1 Kings 19, Daniel 1

Today, read 1 Kings 19 and Daniel 1.

This passage begins with a description of Judah’s Babylonian exile (vv. 1-2). God allowed (v. 2) Babylon to overtake Jerusalem in fulfillment of God’s prophecies and because of Judah’s unbelief and idolatry.

As we read these early chapters of Daniel in the next few days, we will see that Nebuchadnezzar king of Babylon was a proud man. But he wasn’t too proud to believe that he and his Babylonian brethren had all the wisdom available on earth. In verses 3-5 we read that Nebuchadnezzar looked for, found, and cultivated the most outstanding young people he could find in Judah. Verse 4 told us that these young men had to look good but also show “aptitude for every kind of learning, [be] well informed, [and] quick to understand.” Nebuchadnezzar invested in the education and development of these men (vv. 4f-5) and expected them to contribute significantly to his administration when they were done with their training.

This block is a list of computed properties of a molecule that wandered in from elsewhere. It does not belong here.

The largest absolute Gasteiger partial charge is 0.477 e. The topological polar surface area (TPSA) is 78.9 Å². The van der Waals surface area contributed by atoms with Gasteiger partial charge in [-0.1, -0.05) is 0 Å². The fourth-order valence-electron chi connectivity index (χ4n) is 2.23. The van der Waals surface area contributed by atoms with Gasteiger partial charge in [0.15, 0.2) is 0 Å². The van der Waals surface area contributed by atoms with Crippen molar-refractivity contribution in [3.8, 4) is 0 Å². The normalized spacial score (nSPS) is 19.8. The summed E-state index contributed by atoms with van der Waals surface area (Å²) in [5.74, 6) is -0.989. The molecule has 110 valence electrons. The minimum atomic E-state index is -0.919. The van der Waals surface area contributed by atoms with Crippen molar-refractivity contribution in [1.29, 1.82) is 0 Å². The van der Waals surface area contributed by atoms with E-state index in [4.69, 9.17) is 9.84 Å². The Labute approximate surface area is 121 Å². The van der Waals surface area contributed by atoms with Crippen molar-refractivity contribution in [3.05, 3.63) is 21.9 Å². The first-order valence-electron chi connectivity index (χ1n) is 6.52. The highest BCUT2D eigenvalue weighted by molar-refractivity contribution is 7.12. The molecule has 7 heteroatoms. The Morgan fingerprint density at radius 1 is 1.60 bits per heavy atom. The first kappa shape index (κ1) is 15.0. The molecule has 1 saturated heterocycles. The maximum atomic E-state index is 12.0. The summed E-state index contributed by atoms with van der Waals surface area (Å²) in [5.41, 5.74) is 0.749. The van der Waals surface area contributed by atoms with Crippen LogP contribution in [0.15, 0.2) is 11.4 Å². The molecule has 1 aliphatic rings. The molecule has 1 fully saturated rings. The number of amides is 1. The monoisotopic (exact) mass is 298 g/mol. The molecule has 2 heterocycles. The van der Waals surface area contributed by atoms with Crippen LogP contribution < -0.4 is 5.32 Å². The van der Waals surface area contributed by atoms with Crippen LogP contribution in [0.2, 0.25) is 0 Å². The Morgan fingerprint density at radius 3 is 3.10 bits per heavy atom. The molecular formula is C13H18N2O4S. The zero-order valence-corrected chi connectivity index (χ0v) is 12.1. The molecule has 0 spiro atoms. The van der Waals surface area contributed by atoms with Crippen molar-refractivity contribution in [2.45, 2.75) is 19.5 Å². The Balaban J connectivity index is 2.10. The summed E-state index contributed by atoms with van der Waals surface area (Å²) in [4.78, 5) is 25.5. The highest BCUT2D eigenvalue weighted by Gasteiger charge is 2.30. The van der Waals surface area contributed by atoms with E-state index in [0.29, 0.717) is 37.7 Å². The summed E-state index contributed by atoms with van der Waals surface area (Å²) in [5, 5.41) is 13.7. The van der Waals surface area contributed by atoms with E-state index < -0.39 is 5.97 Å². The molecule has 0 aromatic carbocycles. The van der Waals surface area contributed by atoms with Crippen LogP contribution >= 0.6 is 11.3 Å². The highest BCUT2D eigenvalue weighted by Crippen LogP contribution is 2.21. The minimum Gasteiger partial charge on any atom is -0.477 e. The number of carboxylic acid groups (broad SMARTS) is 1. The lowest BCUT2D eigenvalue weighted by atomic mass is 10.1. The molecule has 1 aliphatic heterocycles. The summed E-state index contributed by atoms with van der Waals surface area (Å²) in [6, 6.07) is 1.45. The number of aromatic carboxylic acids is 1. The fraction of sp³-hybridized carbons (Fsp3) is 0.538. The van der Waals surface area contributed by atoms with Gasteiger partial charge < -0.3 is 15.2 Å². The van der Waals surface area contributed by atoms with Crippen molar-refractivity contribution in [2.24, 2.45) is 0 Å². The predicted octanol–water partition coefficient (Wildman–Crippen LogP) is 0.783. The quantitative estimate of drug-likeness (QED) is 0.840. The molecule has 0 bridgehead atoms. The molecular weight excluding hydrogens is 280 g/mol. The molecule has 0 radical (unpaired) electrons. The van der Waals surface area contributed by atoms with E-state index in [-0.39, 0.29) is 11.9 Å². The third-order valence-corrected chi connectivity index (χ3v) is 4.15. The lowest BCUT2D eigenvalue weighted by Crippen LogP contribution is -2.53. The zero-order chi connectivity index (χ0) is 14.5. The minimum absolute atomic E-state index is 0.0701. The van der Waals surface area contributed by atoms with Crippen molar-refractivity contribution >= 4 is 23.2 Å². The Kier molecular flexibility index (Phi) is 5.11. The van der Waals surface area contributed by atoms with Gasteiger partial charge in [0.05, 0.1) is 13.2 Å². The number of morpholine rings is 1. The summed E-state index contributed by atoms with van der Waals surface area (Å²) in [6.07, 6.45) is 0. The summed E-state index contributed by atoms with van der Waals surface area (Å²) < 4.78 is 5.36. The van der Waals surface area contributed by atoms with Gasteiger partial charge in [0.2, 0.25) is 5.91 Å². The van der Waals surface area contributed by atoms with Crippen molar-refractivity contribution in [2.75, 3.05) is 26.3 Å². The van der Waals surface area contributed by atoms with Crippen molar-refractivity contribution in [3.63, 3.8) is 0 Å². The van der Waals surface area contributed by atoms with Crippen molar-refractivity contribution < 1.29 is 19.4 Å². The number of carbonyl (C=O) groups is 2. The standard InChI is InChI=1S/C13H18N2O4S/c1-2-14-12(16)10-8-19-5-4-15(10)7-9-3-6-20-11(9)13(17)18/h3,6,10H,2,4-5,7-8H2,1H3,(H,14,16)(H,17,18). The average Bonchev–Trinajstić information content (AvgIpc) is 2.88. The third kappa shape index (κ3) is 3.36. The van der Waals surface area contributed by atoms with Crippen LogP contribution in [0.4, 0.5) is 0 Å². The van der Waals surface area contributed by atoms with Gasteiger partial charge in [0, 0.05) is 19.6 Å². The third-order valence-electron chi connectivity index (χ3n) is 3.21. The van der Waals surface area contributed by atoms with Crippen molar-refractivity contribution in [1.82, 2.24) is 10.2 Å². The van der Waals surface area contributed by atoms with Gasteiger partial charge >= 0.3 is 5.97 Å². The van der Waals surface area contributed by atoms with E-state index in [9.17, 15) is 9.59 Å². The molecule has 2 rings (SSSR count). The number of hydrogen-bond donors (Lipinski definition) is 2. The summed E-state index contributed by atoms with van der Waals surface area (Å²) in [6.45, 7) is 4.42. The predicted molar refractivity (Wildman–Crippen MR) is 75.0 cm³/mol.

Judah was filled with godless idolators; that’s why they were taken captive by the Babylonians. The sons of Judah’s idol-worshiping men and women likewise cared nothing about obedience to God and their exile had not caused them to repent. Consequently, they had no problem falling in line with the worship, culture, and expectations of the Babylonians. I’m sure they mourned the loss of their parents who were killed when the Babylonians invaded. They may have missed Jerusalem and their old friends, too, but many of them were probably excited by this great new opportunity that Nebuchadnezzar had for them. If it meant conforming to Babylonian ways, they were happy to comply.